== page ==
Let f ACm;a;0ðqD;qDÞVAqD. Then there exists a sequence ffjgjAN in CyðqD;CÞVAqD such that limj!y fj¼ f in Cm;aðqD;CÞ. Since for j su‰ciently large we have jffj

jj ACyðqD;qDÞVAqD, then we have J jffj

jj

h i A CyðqD;qDÞVAqD for the same j’s. Now let wACyðR2;R2Þ be such that wðxÞ ¼xjxj1, for jxjb1=2. By [16, Thm. 5.3], and by Lemma 2.1, and by the continuity of the restriction to qD (cf. e.g., [18, Lem. 2.8]), we have

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limj!y fj

jfjj¼limj!y wðE½fjÞjqD¼wðfÞ ¼ f in Cm;aðqD;CÞ, with E as in Lemma 2.4. Then the continuity of J implies that J½fACm;a;0ðqD;qDÞ.

We now consider case rb1. We take R>1 and we define the operator Y of ðCmþr;a;0ðqD;CÞVAqDÞ Cm;a;0ðqD;RDÞ to Cm;a;0ðqD;CÞ by setting Y½f;g ¼ ðE½fÞ gidqD, where idqD denotes the identity map in qD. By Theorem 2.9, the operator Y is of class Cr. We now observe that for all f ACmþr;a;0ðqD;CÞVAqD such that fðqDÞ ¼qD, we have Y½f;g ¼0 if g¼ fð1Þ. We now apply the Implicit Function Theorem to equation Y½f;g ¼0 around the pair ðf0;f0ð1ÞÞ. By Theorem 2.9, the partial di¤er- ential of Y at ðf0;f0ð1ÞÞ with respect to the variable g is defined by dgY½f0;f0ð1ÞðhÞ ¼ f00ðf0ð1ÞÞh, for all hACm;a;0ðqD;CÞ. Since f00 belongs to Cmþr1;a;0ðqD;CÞ, which is contained in Cm;a;0ðqD;CÞ, and since f00ðtÞ00 for all tAqD, then Lemma 2.3 (ii), (iii) and Theorem 2.9 imply that dgY½f0;f0ð1Þ is a linear isomorphism of Cm;a;0ðqD;CÞ. Thus the Implicit Function Theorem implies the existence of an open neighborhood Wf0 of f0 in Cmþr;a;0ðqD;CÞVAqD, and of an open neighborhood Vfð1Þ

0

of f0ð1Þ in Cm;a;0ðqD;CÞ, and of a map JJ~f0 of class Cr from Wf0 to Vfð1Þ

0

such that the graph of JJ~f0 coincides with the set of zeros of Y in Wf0Vfð1Þ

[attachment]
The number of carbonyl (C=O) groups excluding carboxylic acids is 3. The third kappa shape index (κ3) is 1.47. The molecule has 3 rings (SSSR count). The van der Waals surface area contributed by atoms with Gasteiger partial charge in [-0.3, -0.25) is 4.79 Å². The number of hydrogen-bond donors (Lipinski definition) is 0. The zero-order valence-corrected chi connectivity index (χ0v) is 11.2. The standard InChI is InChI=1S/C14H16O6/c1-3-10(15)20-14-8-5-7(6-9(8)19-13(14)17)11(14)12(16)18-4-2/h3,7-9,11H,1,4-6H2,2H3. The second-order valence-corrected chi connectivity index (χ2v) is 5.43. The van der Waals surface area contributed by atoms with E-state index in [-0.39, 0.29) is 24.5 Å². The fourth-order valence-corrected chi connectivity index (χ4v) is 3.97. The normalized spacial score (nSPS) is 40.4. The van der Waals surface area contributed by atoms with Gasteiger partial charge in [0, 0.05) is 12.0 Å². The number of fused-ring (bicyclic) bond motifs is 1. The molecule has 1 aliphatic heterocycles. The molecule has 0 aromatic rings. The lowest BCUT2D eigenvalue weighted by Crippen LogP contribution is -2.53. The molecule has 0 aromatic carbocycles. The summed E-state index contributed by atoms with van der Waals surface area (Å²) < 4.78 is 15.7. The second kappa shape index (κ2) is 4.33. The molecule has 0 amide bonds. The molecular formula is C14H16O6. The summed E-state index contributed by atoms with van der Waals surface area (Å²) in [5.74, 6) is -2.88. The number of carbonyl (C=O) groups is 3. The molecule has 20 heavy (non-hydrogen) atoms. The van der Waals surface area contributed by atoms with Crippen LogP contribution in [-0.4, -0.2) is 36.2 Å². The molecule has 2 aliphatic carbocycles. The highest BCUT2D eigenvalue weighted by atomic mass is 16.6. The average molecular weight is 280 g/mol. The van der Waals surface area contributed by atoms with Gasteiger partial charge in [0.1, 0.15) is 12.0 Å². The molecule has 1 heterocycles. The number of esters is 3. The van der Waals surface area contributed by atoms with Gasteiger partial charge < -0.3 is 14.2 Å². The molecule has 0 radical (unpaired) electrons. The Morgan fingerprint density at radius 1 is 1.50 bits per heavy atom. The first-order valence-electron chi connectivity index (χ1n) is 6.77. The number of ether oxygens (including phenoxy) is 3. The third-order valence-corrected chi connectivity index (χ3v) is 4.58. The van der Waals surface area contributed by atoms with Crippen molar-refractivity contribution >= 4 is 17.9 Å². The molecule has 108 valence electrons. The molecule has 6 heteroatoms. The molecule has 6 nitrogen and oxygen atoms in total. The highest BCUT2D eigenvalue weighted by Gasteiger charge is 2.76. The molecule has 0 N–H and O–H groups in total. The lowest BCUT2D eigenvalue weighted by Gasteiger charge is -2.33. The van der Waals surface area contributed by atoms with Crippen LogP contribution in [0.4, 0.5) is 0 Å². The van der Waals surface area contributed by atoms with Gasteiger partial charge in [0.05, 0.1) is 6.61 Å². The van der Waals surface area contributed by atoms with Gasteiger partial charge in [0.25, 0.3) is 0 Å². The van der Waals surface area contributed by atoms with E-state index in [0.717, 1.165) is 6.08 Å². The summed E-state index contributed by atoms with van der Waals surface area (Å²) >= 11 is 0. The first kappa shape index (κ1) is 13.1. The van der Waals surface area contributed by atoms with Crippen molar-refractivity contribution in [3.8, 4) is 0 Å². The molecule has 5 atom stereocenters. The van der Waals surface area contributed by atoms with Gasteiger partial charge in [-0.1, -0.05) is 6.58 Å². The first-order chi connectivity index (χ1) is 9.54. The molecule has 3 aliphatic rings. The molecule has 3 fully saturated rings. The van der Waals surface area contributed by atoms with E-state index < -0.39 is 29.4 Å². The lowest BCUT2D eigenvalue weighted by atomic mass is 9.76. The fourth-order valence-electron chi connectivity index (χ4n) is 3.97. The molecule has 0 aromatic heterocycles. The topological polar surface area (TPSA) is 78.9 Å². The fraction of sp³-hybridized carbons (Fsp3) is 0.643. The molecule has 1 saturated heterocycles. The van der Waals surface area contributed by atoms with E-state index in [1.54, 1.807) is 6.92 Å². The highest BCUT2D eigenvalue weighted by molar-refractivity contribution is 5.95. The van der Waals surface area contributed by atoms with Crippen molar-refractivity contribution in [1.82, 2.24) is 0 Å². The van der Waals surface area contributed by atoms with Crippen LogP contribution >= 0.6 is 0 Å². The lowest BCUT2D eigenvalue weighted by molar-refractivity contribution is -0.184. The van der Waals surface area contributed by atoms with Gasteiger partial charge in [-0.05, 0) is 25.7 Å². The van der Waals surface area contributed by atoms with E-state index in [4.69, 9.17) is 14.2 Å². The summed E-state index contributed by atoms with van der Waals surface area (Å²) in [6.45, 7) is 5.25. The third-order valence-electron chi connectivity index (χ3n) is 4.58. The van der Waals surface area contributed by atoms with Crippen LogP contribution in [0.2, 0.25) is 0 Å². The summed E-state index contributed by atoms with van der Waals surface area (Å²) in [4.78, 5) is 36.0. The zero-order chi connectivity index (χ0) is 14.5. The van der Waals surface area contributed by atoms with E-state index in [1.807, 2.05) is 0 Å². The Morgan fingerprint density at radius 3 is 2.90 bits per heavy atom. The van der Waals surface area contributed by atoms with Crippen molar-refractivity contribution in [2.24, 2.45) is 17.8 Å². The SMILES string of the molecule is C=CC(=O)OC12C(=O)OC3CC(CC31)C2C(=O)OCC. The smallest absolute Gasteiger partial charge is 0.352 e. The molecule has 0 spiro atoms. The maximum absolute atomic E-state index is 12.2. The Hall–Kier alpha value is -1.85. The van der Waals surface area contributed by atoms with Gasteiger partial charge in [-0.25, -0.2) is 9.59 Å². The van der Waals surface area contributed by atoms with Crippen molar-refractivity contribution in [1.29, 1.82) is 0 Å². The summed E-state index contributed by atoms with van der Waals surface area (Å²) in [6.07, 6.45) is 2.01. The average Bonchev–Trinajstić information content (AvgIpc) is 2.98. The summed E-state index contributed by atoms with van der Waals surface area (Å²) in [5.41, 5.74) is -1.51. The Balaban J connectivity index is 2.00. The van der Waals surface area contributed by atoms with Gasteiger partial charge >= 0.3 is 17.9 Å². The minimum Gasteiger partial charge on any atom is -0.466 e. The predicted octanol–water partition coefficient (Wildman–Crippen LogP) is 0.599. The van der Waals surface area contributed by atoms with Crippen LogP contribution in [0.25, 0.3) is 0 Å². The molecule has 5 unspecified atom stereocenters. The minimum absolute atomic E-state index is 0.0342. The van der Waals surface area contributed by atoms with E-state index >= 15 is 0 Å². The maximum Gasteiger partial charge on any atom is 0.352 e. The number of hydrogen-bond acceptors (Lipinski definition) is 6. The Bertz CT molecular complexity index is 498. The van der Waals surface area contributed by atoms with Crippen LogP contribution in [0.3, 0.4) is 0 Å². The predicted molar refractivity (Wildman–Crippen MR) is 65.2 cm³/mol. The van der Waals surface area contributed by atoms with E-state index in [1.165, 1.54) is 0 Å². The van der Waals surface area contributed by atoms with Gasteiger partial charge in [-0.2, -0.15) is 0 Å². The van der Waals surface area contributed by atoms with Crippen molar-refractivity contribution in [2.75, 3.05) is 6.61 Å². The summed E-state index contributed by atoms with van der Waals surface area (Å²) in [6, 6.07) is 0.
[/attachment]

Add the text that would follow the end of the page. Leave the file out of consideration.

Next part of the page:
0

. By the obvious inclusion of Cmþr;a;0ðqD;CÞ in Cm;a;0ðqD;CÞ, and by case r¼0,J is continuous onWf0VCmþr;a;0ðqD;qDÞ. Then by possibly shrinkingWf0, we can assume that Jmaps Wf0VCmþr;a;0ðqD;qDÞto Vfð1Þ

0

. Since Y½f;J½f ¼0, for all f AWf0VCmþr;a;0ðqD;qDÞ, we conclude that (2.12) holds. The validity of the formula (2.13) for the first di¤erential follows from formula (2.10) and by

the Implicit Function Theorem. r

If fAC1ðqD;CÞ, and if f is a function of L¼fðqDÞ to C, then we denote by Ð

f fðsÞds the line integral of the function f computed with respect to the parametrization y7!fðeiyÞ, with yA½0;2p, of fðqDÞ. Let fAAqD. We denote by ind½f the index of the curve y7!fðeiyÞ, yA½0;2p with respect to any of the points of I½f. Thus ind½f1 1

2pi

Ð

f dx

xz, for all zAI½f. The map ind½ is obviously constantly equal to 1 or to 1 on the open connected components of AqD in C1ðqD;CÞ. We set AqDþ1ffAAqD:ind½f>0g. The following Theorem collects known facts related to singular integrals with Cauchy kernels and to Cauchy type integrals.

Theorem 2.14. Let aA0;1½, mAN, fAC1;aðqD;CÞVAqDþ, L¼fðqDÞ.

Let Ibe the identity operator in C1;aðL;CÞ. Then the following statements hold.

( i ) For all f ACm;aðL;CÞ, the singular integral

Sf½fðtÞ1 1 pi

ð

f

fðsÞ

stds; EtAL; ð2:15Þ

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exists in the sense of the principal value, and Sf½fðÞACm;aðL;CÞ. The operator Sf defined by (2.15) is linear and continuous from Cm;aðL;CÞ to itself. If f coincides with the identity map idqD, then we set S1Sf. ( ii ) For all f ACm;aðL;CÞ, the function f½f of CnfLg to C defined by